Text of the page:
In conclusion, This Poison Heart was an exciting and fun YA novel. I greatly enjoyed the magical realism and gothic setting, and the Greek mythology was a fun addition and not too heavy-handed. As usual, I delight in books where the queerness is casual – Briseis’s two moms are presented as a loving fact and not a plot point. Briseis’s crush on Marie is overwhelming to her because that’s how teen crushes feel, not because she’s a girl. There’s Black family history in an estate where they’ve lived for generations but also culture shock in moving from Brooklyn to small town life. I had a great time reading, and I can’t wait for the sequel, out in June. Have a fun romp yourself, or pick it up for the magical-loving teens in your life today.

Alexa reviews Outrun the Wind by Elizabeth Tammi

Outrun the Wind by Elizabeth Tammi

Outrun the Wind has been on my list of most anticipated releases ever since I saw that magical cover, and learned that it is a Greek mythology love story between two complicated young women. I love reading stories based on Greek mythology, but most of the ones I’ve read recently were modern retellings, so I was glad to read a more classical one.

This book did not disappoint. Outrun the Wind pulled me in from the beginning with the writing style, the story and the characters. The warrior-turned-princess, and the huntress with the prophetic gifts. And, of course, the gods, who somehow managed to be even bigger jerks than I expected. I wasn’t familiar with Atalanta’s myth before, but that didn’t stop me from enjoying this book at all – while it has elements from the canon myths, it also adds several new characters and fills Atalanta’s life with people.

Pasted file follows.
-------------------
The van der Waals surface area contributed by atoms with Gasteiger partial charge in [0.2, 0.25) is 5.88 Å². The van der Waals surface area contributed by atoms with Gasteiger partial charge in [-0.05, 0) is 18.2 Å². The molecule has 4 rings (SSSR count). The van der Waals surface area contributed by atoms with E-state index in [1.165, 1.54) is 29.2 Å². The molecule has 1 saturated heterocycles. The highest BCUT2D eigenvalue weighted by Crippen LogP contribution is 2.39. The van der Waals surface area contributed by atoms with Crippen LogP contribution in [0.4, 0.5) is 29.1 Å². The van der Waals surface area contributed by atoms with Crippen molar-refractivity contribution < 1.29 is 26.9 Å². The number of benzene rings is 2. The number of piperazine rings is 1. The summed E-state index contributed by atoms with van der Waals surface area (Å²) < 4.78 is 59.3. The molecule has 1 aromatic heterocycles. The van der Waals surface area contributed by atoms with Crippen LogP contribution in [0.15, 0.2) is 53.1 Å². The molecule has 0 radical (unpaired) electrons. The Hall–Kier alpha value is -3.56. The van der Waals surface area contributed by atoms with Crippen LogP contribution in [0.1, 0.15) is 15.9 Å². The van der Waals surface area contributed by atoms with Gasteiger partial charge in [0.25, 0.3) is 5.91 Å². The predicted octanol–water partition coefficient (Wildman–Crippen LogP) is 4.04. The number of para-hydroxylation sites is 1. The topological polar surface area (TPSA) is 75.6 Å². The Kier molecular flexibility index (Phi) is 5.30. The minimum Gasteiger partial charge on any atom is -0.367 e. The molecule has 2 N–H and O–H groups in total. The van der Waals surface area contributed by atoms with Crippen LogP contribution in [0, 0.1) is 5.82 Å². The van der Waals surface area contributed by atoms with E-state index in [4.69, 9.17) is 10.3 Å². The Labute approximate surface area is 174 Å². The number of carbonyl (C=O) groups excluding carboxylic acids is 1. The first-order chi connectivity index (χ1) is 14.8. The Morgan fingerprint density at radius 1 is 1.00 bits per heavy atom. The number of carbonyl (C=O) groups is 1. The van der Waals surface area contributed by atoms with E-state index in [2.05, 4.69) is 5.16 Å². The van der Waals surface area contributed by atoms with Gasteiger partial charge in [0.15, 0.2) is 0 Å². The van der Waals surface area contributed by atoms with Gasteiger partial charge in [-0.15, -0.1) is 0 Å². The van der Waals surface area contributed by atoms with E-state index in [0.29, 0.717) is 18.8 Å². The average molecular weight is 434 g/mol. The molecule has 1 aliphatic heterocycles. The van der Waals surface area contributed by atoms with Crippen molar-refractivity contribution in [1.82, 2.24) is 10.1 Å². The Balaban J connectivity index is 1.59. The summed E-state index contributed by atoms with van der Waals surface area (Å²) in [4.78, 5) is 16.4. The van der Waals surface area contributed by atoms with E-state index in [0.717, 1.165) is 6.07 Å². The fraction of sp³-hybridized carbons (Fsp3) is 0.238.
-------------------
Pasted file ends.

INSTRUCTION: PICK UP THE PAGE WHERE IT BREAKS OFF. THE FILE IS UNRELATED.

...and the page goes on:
I loved that this story was about two young women who were both hurt by men, but they managed to stay strong, get revenge, and heal together. Of course, nothing comes easily – their relationship develops gradually from animosity to love, so if you’re into that kind of thing, you might love this book.

One thing that was really strange to me is Artemis’s behaviour at the very beginning of the book, that Atalanta herself points out. You would think that a maiden goddess who renounced men and has a group of female warriors helping her would respect female warriors more and wouldn’t see them as subordinate to their male companions. I had minor issues with Apollo’s character as well, but those are more subjective (and possibly due to me still being under the effect of The Trials of Apollo) – however, this bit with Artemis just simply didn’t make much sense to me. I also would have loved to see more gods or Greek mythical figures maybe.

All in all, I thought this book was great for a debut novel, and while it could have used some more polishing, I definitely recommend it to anyone who likes Greek myths, or just fantasy with sapphic characters. (Also, I squeed when the title of the book was mentioned.)

tw: attempted sexual assault

Alexa is a bi ace reviewer who loves books with queer protagonists, especially young adult and fantasy books. E also has a fascination with solarpunk, found families and hopeful futures, and plans to incorporate these in eir own writing. You can find more of eir reviews and bookish talk on WordPress and Twitter @greywardenblue.